The developed vaccines for coccidiosis were mostly live, divided into two categories namely, non-attenuated and attenuated vaccines. Other minor trends in the development of coccidial vaccines include subunit, recombinant, and DNA-based vaccines.

It is of paramount importance to withdraw the anticoccidial drug from the chicken feed when the administered live vaccine contains live strains that are susceptible to that drug. It is worth noting that live vaccines usually contain strains that are sensitive to commonly used anticoccidial drugs (Peek & Landman, 2006Peek HW, Landman WJ. Higher incidence of Eimeria spp. field isolates sensitive for diclazuril and monensin associated with the use of live coccidiosis vaccinating with Paracox(tm)-5 in broiler farms. Avian Diseases2006;50:434-439.). Live vaccines can modulate the field strains of Eimeria by respective reduction of their resistance to anticoccidial drugs, and by lowering of their virulence through exchange of genetic information between drug-sensitive attenuated strains in the vaccine and the wild-type strains in the local population of the farm (Williams, 1998Williams RB. Epidemiological aspects of the use of live anticoccidial vaccines for chickens. International Journal for Parasitology 1998;28:1089-1098.). The use of live vaccines for broiler chickens was restrictive for a period of 50 years. Their primary use was for layers and breeders (Shirley et al., 1995Shirley MW, Bushell AC, Bushell JE, McDonald V, Roberts B. A live attenuated vaccine for control of avian coccidiosis:trials in broiler breeders and replacement layer flocks in the United Kingdom. Veterinary Record 1995;137:453-457.). The use of live vaccines in broiler flocks increased significantly during the last decade, mainly due to the improvement of management practices around the globe (Williams, 2002Williams RB. Anticoccidial vaccines for broiler chickens:pathway for success. Avian Pathology2002;31:317-353.). Live vaccines contain strains that are either attenuated (precocious strains) or non-attenuated (virulent, wild-type strains). An overview of these available commercial registered live vaccines is compiled by William (2002)Williams RB. Anticoccidial vaccines for broiler chickens:pathway for success. Avian Pathology2002;31:317-353. and Peek & Landman (2011) (Table 1). Live commercial vaccines are divided into non-attenuated and attenuated categories.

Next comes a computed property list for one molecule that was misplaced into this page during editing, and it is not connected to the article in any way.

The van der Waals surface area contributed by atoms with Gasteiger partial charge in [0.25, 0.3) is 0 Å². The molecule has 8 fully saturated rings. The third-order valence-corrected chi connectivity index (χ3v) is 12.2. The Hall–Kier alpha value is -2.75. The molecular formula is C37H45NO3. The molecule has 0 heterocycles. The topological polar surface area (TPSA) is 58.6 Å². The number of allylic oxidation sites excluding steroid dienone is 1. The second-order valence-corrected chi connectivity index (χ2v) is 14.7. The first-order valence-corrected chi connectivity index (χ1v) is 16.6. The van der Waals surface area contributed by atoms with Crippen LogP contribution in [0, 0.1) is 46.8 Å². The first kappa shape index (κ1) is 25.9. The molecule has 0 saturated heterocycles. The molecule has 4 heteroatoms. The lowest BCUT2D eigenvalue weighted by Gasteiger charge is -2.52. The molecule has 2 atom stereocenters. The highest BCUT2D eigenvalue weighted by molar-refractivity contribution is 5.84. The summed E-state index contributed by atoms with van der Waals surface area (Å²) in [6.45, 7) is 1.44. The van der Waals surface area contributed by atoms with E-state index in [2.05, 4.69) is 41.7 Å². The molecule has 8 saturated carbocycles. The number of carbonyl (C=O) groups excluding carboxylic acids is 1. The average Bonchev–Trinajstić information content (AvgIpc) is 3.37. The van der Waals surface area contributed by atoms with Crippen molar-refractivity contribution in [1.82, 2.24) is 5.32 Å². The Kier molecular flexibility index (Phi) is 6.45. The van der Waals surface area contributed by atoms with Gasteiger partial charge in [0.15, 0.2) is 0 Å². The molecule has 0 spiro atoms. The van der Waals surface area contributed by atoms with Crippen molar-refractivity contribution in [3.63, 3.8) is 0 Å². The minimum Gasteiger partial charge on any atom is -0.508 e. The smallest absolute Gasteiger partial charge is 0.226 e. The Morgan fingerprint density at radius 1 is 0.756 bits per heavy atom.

TABLE 1
- SOME ATTENUATED AND NON-ATTENUATED COMMERCIAL VACCINES (PEEK & LANDMAN, 2011)

Non-attenuated vaccines

The mostly known commercialized non-attenuated vaccines used for protection against coccidiosis in chicken are the following:

Coccivac(r) (Schering-Plough Animal Health, USA): The first registration of this live non-attenuated vaccine was in 1952.This vaccine contains a mixture of live, wild-type strains of Eimeria species that are sensitive to anticoccidial drugs. Vaccination is performed via ocular, hatchery spray, water or feed spray, at an age of 1-14 days, and in a single dose. The Coccivac has two kinds, one that is tailored for protection of layers and breeders (Coccivac(r)-D), and the other type is for protection of broilers against coccidiosis (Coccivac(r)-B). The Coccivac(r)-D contains a mixture of eight species of Eimeria, namely E. acervulina, E. brunetti, E. hagani, E. maxima,E. mivati, E. necatrix, E. praecox, and E. tenella, while the Coccivac(r)-B contains only four species namely, E. acervulina, E. maxima, E. mivati, and E. tenella.

Immucox(r) (Vetech Laboratories): Immucox is a live vaccine composed of wild-type Eimeria species that are drug-sensitive. Immucox is administered in a single dose via water or an edible gum (gel) at the hatchery, or on the farm at 1 to 4 days of age. The Immucox(r) vaccine is of two types, the Immucox(r) for Chicken 1 (protecting broilers and roasters) and the Immucox(r) for Chicken 2 (protecting breeders and commercial layers). The Immucox(r) for Chicken l contains four species, namely E. acervulina, E. maxima, E. necatrix, and E. tenella, while the Immucox Chicken 2 contains five species, namely E. acervulina, E. brunetti, E. maxima, E. necatrix, and E. tenella.

Nobilis COX ATM(r)(Intervet): This vaccine is tailored for application in broiler chickens, containing a mixture of four wild-type strains of Eimeria species. These strains are ionophore-resistant strains of E. acervulina, E. tenella, and two antigenically different strains of E. maxima. These ionophore-tolerant strains allow the use of an ionophore anticoccidial drug in the feed during the first 3 to 4 weeks, giving a chance for the immunity to be acquired for better prevention of coccidiosis outbreaks (Vermeulen et al., 2001Vermeulen AN, Schaap DC, Schetters TP. Control of coccidiosis in chickens by vaccination. Veterinary Parasitology2001;100:13-20.). The Nobilis COX ATM(r) vaccine efficacy is not compromised during the application of ionophores for the control of Clostridium perfringens, the etiologic agent of necrotic enteritis in broilers.